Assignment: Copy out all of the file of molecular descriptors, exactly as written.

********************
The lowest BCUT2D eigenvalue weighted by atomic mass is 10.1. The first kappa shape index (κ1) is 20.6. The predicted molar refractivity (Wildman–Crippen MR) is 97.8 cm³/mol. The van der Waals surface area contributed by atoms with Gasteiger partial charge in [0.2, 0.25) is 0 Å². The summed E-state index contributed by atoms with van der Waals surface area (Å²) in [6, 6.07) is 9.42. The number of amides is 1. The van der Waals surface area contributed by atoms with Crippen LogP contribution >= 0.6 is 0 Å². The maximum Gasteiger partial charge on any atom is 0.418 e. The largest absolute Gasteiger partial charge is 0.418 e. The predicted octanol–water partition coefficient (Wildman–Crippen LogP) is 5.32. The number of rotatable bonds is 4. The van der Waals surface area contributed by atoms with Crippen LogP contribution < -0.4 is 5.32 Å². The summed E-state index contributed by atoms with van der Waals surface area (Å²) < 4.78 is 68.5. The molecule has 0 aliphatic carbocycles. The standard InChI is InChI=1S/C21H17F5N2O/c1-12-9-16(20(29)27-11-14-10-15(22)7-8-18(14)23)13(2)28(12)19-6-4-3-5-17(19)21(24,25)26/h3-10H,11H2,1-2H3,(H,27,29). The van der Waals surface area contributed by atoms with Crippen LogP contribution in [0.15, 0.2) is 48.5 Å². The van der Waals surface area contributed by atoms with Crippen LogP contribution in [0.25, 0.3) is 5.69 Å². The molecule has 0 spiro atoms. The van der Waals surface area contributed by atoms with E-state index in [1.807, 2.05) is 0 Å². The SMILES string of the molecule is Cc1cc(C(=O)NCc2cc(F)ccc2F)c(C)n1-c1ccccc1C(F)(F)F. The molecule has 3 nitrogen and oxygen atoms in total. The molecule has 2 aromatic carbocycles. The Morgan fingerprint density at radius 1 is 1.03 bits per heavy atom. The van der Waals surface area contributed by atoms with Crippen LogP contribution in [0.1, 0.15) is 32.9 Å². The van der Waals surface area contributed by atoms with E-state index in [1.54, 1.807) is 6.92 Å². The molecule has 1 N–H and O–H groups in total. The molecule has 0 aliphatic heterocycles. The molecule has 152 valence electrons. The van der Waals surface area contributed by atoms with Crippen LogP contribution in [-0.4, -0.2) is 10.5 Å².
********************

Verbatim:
The lowest BCUT2D eigenvalue weighted by atomic mass is 10.1. The first kappa shape index (κ1) is 20.6. The predicted molar refractivity (Wildman–Crippen MR) is 97.8 cm³/mol. The van der Waals surface area contributed by atoms with Gasteiger partial charge in [0.2, 0.25) is 0 Å². The summed E-state index contributed by atoms with van der Waals surface area (Å²) in [6, 6.07) is 9.42. The number of amides is 1. The van der Waals surface area contributed by atoms with Crippen LogP contribution >= 0.6 is 0 Å². The maximum Gasteiger partial charge on any atom is 0.418 e. The largest absolute Gasteiger partial charge is 0.418 e. The predicted octanol–water partition coefficient (Wildman–Crippen LogP) is 5.32. The number of rotatable bonds is 4. The van der Waals surface area contributed by atoms with Crippen LogP contribution < -0.4 is 5.32 Å². The summed E-state index contributed by atoms with van der Waals surface area (Å²) < 4.78 is 68.5. The molecule has 0 aliphatic carbocycles. The standard InChI is InChI=1S/C21H17F5N2O/c1-12-9-16(20(29)27-11-14-10-15(22)7-8-18(14)23)13(2)28(12)19-6-4-3-5-17(19)21(24,25)26/h3-10H,11H2,1-2H3,(H,27,29). The van der Waals surface area contributed by atoms with Crippen LogP contribution in [0.15, 0.2) is 48.5 Å². The van der Waals surface area contributed by atoms with Crippen LogP contribution in [0.25, 0.3) is 5.69 Å². The molecule has 0 spiro atoms. The van der Waals surface area contributed by atoms with E-state index in [1.807, 2.05) is 0 Å². The SMILES string of the molecule is Cc1cc(C(=O)NCc2cc(F)ccc2F)c(C)n1-c1ccccc1C(F)(F)F. The molecule has 3 nitrogen and oxygen atoms in total. The molecule has 2 aromatic carbocycles. The Morgan fingerprint density at radius 1 is 1.03 bits per heavy atom. The van der Waals surface area contributed by atoms with Crippen LogP contribution in [0.1, 0.15) is 32.9 Å². The van der Waals surface area contributed by atoms with E-state index in [1.54, 1.807) is 6.92 Å². The molecule has 1 N–H and O–H groups in total. The molecule has 0 aliphatic heterocycles. The molecule has 152 valence electrons. The van der Waals surface area contributed by atoms with Crippen LogP contribution in [-0.4, -0.2) is 10.5 Å².